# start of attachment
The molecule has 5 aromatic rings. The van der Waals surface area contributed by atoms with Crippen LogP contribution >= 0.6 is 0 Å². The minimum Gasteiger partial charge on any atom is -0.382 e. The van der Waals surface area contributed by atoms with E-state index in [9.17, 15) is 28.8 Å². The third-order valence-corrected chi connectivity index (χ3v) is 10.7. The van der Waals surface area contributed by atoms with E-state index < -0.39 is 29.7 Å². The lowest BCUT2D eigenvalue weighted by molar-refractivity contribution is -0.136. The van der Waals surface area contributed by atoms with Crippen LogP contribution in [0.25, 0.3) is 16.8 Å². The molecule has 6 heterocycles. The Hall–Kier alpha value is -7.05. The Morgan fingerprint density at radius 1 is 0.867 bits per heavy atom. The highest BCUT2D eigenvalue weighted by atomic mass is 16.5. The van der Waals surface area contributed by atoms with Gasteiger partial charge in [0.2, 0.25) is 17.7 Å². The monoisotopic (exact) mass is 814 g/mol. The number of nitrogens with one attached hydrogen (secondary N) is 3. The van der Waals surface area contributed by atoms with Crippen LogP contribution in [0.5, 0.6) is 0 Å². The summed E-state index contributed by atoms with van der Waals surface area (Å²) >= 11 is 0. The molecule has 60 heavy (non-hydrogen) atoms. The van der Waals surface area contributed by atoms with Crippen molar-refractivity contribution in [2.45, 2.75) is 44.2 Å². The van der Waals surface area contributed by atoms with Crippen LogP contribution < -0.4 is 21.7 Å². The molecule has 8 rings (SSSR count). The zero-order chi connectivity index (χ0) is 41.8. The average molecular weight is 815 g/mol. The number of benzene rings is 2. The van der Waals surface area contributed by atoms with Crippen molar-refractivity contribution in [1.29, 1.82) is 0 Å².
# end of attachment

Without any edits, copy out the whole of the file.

The molecule has 5 aromatic rings. The van der Waals surface area contributed by atoms with Crippen LogP contribution >= 0.6 is 0 Å². The minimum Gasteiger partial charge on any atom is -0.382 e. The van der Waals surface area contributed by atoms with E-state index in [9.17, 15) is 28.8 Å². The third-order valence-corrected chi connectivity index (χ3v) is 10.7. The van der Waals surface area contributed by atoms with E-state index < -0.39 is 29.7 Å². The lowest BCUT2D eigenvalue weighted by molar-refractivity contribution is -0.136. The van der Waals surface area contributed by atoms with Crippen LogP contribution in [0.25, 0.3) is 16.8 Å². The molecule has 6 heterocycles. The Hall–Kier alpha value is -7.05. The Morgan fingerprint density at radius 1 is 0.867 bits per heavy atom. The highest BCUT2D eigenvalue weighted by atomic mass is 16.5. The van der Waals surface area contributed by atoms with Gasteiger partial charge in [0.2, 0.25) is 17.7 Å². The monoisotopic (exact) mass is 814 g/mol. The number of nitrogens with one attached hydrogen (secondary N) is 3. The van der Waals surface area contributed by atoms with Crippen LogP contribution in [0.5, 0.6) is 0 Å². The summed E-state index contributed by atoms with van der Waals surface area (Å²) >= 11 is 0. The molecule has 60 heavy (non-hydrogen) atoms. The van der Waals surface area contributed by atoms with Crippen molar-refractivity contribution in [2.45, 2.75) is 44.2 Å². The van der Waals surface area contributed by atoms with Crippen LogP contribution < -0.4 is 21.7 Å². The molecule has 8 rings (SSSR count). The zero-order chi connectivity index (χ0) is 41.8. The average molecular weight is 815 g/mol. The number of benzene rings is 2. The van der Waals surface area contributed by atoms with Crippen molar-refractivity contribution in [1.29, 1.82) is 0 Å².